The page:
[Show abstract] [Hide abstract]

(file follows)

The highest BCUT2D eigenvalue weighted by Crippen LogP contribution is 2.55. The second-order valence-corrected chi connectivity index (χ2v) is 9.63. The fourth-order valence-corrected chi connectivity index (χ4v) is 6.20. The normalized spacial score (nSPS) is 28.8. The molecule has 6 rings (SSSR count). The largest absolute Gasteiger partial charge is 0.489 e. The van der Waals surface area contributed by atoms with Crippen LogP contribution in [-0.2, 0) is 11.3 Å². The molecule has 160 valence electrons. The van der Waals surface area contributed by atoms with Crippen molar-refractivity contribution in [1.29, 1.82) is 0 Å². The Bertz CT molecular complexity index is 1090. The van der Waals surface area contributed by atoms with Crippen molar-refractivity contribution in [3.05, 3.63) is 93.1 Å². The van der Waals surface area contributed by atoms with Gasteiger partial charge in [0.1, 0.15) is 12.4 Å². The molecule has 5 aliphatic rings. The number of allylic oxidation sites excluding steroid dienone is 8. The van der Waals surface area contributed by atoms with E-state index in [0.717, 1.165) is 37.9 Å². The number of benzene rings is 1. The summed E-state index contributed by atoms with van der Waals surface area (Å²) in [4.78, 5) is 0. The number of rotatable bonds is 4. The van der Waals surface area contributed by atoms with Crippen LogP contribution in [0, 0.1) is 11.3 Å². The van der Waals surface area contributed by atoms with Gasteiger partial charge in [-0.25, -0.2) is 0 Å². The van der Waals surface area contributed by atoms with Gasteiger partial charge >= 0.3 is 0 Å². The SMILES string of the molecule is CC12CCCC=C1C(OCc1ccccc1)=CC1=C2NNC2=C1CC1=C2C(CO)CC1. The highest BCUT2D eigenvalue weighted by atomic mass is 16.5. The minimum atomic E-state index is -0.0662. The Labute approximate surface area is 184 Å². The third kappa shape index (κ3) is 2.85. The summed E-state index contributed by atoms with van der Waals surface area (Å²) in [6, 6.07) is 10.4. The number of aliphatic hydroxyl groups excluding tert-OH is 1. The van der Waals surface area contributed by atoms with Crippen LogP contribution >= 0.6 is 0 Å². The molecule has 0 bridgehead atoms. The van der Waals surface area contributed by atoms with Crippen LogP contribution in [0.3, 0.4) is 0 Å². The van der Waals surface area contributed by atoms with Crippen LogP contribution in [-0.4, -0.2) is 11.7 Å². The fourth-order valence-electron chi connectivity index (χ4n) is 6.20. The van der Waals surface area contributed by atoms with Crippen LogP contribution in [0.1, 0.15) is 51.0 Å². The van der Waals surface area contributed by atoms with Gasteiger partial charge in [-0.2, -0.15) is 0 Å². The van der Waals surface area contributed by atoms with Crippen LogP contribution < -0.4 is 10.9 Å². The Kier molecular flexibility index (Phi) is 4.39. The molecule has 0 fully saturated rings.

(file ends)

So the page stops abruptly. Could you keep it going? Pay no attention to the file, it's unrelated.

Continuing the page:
ABSTRACT: To investigate the relationships between nursing activities, nurse staffing and adverse patient outcomes in hospital settings as perceived by registered nurses in Finland and the Netherlands and to compare the results obtained in the two countries. Previous research indicates that a higher proportion of registered nurses in the staff mix results in better patient outcomes. Knowledge of the relationship between nurse staffing and adverse patient outcomes is crucial to optimise the management of professional nursing resources and patient care. A cross-sectional, descriptive questionnaire survey. Registered nurses employed in hospitals in Finland (n = 535) and the Netherlands (n = 334), with overall response rates of 44·9% and 33·4%, respectively, participated. The patient-to-nurse ratio was on average 8·74:1 and did not vary significantly between the countries. However, there were fewer registered nurses and significantly more licensed practical nurses among the Dutch hospital staff than the Finnish staff. In addition, Finnish nurses performed non-nursing and administrative activities more frequently than the Dutch nurses and reported more dissatisfaction with the availability of support services. Frequencies of patient falls were related to the patient-to-nurse ratio in both countries. Finnish participants reported the occurrence of adverse patient outcomes more frequently. Significant associations were found between nurse staffing and adverse patient outcomes in hospital settings. Compared with the Netherlands, in Finland, nurses appear to have higher workloads, there are higher patient-to-nurse ratios, and these adverse staffing conditions are associated with higher rates of adverse patient outcomes. The findings provide valuable insights into the potential effects of major changes or reductions in nursing staff on the occurrence of adverse patient outcomes in hospital settings.